Thursday, 28 March 2019

Ceisteanna (26)

Richard Boyd Barrett


26. Deputy Richard Boyd Barrett asked the Minister for Children and Youth Affairs the reason for the delay to the affordable childcare scheme announced in October 2016; her plans to ensure the availability of childcare in all local communities; and if she will make a statement on the matter. [14498/19]

Amharc ar fhreagra

Freagraí scríofa (Ceist ar Children)

On 11th March, I announced the launch of the National Childcare Scheme - our pathway to truly accessible, affordable, quality childcare. The scheme will open to applications this October, with payments flowing from November.

As previously noted to the House, the provision of a timeline for the introduction of the National Childcare Scheme has always been dependent on having the necessary legal and ICT infrastructure in place. Good progress is currently being made in this regard.

Last July, the primary legislation establishing the Scheme, the Childcare Support Act, was signed into law. Detailed secondary legislation and policy guidelines made under the Act are now being finalised.

Last July, I also awarded a contract for the development of the Scheme's supporting IT system. The contractor, Codec, is currently working intensively with officials from my Department and Pobal to develop the scheme's supporting IT system so that it will be available on schedule in October.

In December, I signed regulations to provide, for the first time, for the registration of school-age childcare services with Tusla, and these regulations came into force on the 18th of February. This means that school age childcare services will be able to participate in the scheme from the outset.

A national communications campaign on the Scheme is also underway. This involves a sequenced programme of information, training and supports, to allow everyone- parents, providers and representative groups- to prepare for the Scheme. Key elements of the campaign in March included the launch of a new website- - as well as a major nationwide training programme for providers, offering over 12,500 training places across 600 venues. I am happy to report that there is very strong interest in both the website and the training.

In September and October, my Department will run a large information campaign across a number of media channels to ensure there is full awareness amongst parents of their potential entitlements under the new Scheme.

In the interim, in order to fast-track many of the benefits of the National Childcare Scheme, and to ensure all Government investment was being fully utilised, in September 2017 I announced a series of enhancements to the existing targeted childcare subsidy schemes. These enhancements involved a new universal subsidy for children under 3 years and increases of up to 50% in targeted childcare subsidy rates. The interim measures exceeded our target and benefitted 84,000 children in the programme year September 2017-August 2018. These measures remain in place for the 2018 /2019 programme year and continue to experience high demand.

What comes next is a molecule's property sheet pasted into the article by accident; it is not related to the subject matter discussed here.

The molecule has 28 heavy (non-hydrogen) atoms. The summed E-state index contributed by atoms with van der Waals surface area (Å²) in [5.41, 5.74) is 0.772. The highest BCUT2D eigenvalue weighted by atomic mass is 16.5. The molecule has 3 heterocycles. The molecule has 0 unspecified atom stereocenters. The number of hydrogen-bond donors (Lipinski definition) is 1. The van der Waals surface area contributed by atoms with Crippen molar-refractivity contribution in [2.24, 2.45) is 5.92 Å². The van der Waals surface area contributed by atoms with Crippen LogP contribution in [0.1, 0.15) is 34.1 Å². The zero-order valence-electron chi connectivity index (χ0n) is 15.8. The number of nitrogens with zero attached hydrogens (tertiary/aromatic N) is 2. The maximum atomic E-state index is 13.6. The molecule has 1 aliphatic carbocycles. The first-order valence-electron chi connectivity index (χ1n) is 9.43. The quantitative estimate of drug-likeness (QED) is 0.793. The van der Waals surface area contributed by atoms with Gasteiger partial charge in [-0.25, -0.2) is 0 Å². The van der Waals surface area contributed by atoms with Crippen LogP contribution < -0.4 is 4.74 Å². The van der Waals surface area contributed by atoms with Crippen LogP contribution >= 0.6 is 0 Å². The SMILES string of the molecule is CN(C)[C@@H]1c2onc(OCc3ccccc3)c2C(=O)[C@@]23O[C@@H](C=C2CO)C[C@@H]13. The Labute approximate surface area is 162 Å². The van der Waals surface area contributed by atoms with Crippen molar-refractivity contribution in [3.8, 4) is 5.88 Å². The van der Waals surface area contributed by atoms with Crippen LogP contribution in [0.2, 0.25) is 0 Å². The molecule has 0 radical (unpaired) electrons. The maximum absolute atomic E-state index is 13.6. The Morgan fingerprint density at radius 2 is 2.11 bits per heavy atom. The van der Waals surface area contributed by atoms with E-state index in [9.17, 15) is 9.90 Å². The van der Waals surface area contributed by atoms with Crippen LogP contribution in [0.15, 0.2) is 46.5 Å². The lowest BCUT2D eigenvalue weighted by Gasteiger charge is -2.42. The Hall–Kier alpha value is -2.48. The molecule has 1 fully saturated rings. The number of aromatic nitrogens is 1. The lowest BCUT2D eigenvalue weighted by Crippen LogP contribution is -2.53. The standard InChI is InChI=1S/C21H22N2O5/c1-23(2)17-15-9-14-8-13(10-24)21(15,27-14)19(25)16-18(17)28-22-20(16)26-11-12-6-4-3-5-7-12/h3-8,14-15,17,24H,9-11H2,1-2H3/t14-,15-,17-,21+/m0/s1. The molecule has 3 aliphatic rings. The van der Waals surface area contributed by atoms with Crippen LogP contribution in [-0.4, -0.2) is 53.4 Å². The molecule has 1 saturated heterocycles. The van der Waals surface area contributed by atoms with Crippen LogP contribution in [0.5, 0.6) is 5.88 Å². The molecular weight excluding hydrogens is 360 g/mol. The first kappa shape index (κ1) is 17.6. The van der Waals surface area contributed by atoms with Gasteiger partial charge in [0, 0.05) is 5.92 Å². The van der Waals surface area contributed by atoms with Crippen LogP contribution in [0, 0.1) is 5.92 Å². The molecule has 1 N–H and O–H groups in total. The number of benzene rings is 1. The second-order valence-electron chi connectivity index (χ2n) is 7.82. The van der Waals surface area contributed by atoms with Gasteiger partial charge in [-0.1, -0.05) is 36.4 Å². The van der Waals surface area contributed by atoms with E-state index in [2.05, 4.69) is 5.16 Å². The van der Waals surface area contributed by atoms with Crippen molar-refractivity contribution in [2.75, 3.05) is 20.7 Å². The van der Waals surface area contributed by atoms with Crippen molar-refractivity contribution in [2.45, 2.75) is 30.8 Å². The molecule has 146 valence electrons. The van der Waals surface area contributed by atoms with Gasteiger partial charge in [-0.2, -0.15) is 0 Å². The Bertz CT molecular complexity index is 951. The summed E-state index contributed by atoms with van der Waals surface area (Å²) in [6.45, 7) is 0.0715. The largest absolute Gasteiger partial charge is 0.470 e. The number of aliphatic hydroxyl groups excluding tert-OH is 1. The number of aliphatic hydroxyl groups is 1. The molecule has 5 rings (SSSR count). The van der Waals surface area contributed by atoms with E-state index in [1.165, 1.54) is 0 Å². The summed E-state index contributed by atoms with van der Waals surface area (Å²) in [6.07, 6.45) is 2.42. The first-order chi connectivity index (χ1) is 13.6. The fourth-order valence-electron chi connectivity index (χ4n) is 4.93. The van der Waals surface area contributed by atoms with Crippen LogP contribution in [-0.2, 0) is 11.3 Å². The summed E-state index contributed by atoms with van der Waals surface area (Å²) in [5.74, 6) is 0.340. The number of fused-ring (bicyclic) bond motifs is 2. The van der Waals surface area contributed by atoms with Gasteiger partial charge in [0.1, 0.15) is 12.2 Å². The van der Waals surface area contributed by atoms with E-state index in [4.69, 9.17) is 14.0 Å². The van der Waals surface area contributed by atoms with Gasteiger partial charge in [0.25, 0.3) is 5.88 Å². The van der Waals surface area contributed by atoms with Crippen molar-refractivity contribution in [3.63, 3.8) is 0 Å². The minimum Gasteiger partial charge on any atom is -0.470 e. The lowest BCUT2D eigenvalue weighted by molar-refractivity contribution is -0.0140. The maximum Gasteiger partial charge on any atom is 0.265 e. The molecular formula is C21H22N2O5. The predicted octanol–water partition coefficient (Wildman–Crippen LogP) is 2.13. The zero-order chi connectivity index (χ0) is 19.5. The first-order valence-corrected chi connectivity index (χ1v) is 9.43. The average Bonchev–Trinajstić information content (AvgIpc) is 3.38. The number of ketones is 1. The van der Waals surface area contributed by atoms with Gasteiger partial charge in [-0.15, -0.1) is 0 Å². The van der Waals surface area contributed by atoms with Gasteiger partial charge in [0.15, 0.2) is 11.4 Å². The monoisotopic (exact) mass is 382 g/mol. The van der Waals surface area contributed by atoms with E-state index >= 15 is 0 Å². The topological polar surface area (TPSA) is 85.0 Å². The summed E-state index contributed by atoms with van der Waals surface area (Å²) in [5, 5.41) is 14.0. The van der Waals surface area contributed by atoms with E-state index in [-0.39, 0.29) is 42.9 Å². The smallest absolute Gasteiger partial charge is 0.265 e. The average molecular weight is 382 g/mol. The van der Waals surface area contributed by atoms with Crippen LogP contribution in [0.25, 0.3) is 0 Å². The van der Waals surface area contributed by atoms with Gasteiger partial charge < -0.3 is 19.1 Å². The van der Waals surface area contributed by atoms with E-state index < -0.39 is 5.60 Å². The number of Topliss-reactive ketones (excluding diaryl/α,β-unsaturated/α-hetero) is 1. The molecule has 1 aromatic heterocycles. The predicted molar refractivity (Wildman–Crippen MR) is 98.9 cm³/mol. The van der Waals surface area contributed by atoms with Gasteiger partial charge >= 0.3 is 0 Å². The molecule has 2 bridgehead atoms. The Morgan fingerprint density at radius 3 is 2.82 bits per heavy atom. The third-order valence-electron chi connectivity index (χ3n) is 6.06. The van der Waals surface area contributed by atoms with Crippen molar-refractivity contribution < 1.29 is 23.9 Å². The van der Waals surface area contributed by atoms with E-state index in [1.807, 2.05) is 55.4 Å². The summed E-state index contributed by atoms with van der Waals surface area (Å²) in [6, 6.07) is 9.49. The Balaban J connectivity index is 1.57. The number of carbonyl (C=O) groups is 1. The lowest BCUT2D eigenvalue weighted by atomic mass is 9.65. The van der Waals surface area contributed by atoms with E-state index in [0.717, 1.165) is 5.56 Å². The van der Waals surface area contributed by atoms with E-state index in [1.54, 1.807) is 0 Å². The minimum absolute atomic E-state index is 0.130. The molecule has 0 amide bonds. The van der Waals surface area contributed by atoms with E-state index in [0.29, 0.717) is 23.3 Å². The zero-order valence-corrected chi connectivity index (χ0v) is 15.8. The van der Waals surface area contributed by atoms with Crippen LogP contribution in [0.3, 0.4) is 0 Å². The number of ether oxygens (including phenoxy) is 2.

As stated above, the National Childcare Scheme is due to go live this October. As part of Budget 2019, I was pleased to have been able to further enhance the Scheme by raising the upper and lower thresholds for income related subsidies. These increases will poverty-proof the scheme for families on lower incomes, and enable more families with middle and higher incomes to access support.

I continue to work intensively with my officials to deliver this landmark scheme which will alter the landscape of early learning and care and school age childcare in Ireland, support families, provide a sustainable platform for investment and, crucially, allow us to continue to invest in giving our children the best start in life.

In parallel with this work, I will continue to support providers with regard to increased provision of early learning and care and school age childcare places. In 2019, I have secured a capital budget of €9.606m for the sector which will enable a focus on increasing the number of places available, and supporting the transition of services to the forthcoming National Childcare Scheme.

I am also very pleased to have ensured that childcare was identified as a strategic priority in the National Development Plan ( 2018-2027) and to have secured €250m in capital funding for early learning and care and school age childcare under the plan. This represents the kind of large scale investment in the sector by the State that has not been undertaken since the National Childcare Investment Programme that concluded in 2010.

This capital investment will be essential, I believe, to respond to the increased demand we expect as the National Childcare Scheme is introduced. Research is on-going in my Department to determine areas of specific need that the NDP funding will address when it comes on stream in the coming years.

Finally, many families and children opt for home-based rather than centre-based early learning and care and school age childcare. Continued access to childminding services is important. I will soon publish a Childminding Action Plan which will set out short, medium and long term objectives to regulate childminding in this country, hence enabling a larger volume of childminders access the NCS over time. This action plan will also set out the supports required to enable childminders meet the regulatory requirements that will be developed over an extended period.